Your brain will get stuck once in a while when doing something creative. It’s frustrating, but it’s normal.
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When you first learn to play a musical instrument, you go from being completely unable to play to actually hammering out a tune (even if badly) on your very first day. And it’s exciting! And the rate at which you improve is enormous — at first. Then progress slows down. You go from noticeable improvements on a daily basis, to a weekly basis, then monthly, and then… well, if you play an instrument, you know what I’m talking about. Your rate of improvement slows down as you get better, and everyone knows this. It’s normal.
So those first few months doing anything is easy, because the novelty of the activity, coupled with the enormous rate of improvement, inspires you, and you keep going.
You may have noticed the same thing with your songwriting. Back when you first started creating your own songs, you may have felt inspired all the time. That sense of inspiration came from a combination of the novelty of musical ideas springing forth, coupled with your rate of improvement.
So if you’ve lost that loving feeling when it comes to songwriting — if it feels more like a frustrating chore than a fun, fulfilling activity, it’s time to sit back and remind yourself how unique and important your songwriting is. And if it seems to be taking forever to get one song finished, that is not an indication that there’s a problem. Slow progress is more likely to be an indication that your brain is working something out, an indication that your standards are rising. You may still be able to churn a song out quickly once in a while, but don’t assume that once the going gets tough, you’re doing something wrong.
When you’re halfway through writing a song, and can’t seem to figure out what to do next, try these ideas:
- Ignore the task for an hour, a day, or a week. The brain is a mysterious thing, and sometimes ideas get developed even when we’re not thinking about them.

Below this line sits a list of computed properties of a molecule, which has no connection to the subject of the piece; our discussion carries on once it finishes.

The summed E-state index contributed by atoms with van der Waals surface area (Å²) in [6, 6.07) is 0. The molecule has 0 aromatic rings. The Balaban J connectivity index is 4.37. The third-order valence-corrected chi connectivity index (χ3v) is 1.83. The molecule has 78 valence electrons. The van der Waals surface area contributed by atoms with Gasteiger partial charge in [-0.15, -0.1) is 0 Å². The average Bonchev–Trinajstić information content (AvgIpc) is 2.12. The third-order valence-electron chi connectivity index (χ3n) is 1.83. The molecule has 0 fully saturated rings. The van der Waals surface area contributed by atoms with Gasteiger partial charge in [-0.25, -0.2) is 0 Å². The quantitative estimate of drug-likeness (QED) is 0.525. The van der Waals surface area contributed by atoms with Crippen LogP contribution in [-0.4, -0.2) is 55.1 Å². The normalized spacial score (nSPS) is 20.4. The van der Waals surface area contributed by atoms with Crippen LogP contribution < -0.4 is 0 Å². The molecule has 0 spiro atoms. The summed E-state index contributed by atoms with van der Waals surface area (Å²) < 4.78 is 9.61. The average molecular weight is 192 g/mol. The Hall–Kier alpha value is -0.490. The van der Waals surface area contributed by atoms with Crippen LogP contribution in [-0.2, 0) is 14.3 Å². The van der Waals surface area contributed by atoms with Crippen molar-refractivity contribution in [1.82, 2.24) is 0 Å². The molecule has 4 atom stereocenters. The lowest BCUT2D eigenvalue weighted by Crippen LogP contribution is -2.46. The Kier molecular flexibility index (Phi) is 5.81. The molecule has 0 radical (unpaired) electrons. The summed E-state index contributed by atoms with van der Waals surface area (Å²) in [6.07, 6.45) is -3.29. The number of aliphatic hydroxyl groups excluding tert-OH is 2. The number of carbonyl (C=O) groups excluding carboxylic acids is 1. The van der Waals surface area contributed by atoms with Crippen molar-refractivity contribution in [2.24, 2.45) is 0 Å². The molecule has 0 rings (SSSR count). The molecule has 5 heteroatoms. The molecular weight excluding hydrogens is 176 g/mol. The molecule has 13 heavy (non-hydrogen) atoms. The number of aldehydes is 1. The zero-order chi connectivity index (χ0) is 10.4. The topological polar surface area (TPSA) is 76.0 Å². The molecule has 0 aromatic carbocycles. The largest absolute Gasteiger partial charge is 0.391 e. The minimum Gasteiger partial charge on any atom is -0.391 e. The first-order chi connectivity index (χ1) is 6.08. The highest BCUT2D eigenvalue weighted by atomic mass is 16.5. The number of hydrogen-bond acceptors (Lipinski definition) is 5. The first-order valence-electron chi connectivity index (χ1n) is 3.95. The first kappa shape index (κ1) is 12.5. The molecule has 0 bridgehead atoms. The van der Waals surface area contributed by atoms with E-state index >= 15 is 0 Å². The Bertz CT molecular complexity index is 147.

- Switch instruments. If you’re writing primarily on your guitar, try working your song out on a piano. Oddly, switching instruments can sometimes stimulate your creative brain.
- Change the tempo of your song, even just temporarily. Let’s say you’re working on a ballad. Try singing it loudly, lively, quickly and energetically. Trying your song faster allows you to hear longer bits of melody in shorter spaces of time, and that has the possibility of conjuring up other melodic ideas. It’s definitely worth a try. Also, sing an up-tempo song as a slow ballad.
- Sit back and listen to good music. When I was a student, my two major areas of study were composition and performance (trumpet). I found that listening to great musical performances did as much to stimulate my excitement for writing music as it did for performing it.
- Critique good music. Take a great song from your favourite genre, and analyze it. Why does it work so well? Try to put those thoughts into words. The more you do that, the more you’re able to use the successes of others to improve your own songwriting.
And above all, don’t assume that slow progress is necessarily an indication that something is wrong. To keep from being fixated on a song that’s taking forever, it can be a good idea to work on several songs at the same time, and keep going back to the one or two that are taking forever. When you finally get them done, the feeling of accomplishment will be immensely gratifying.
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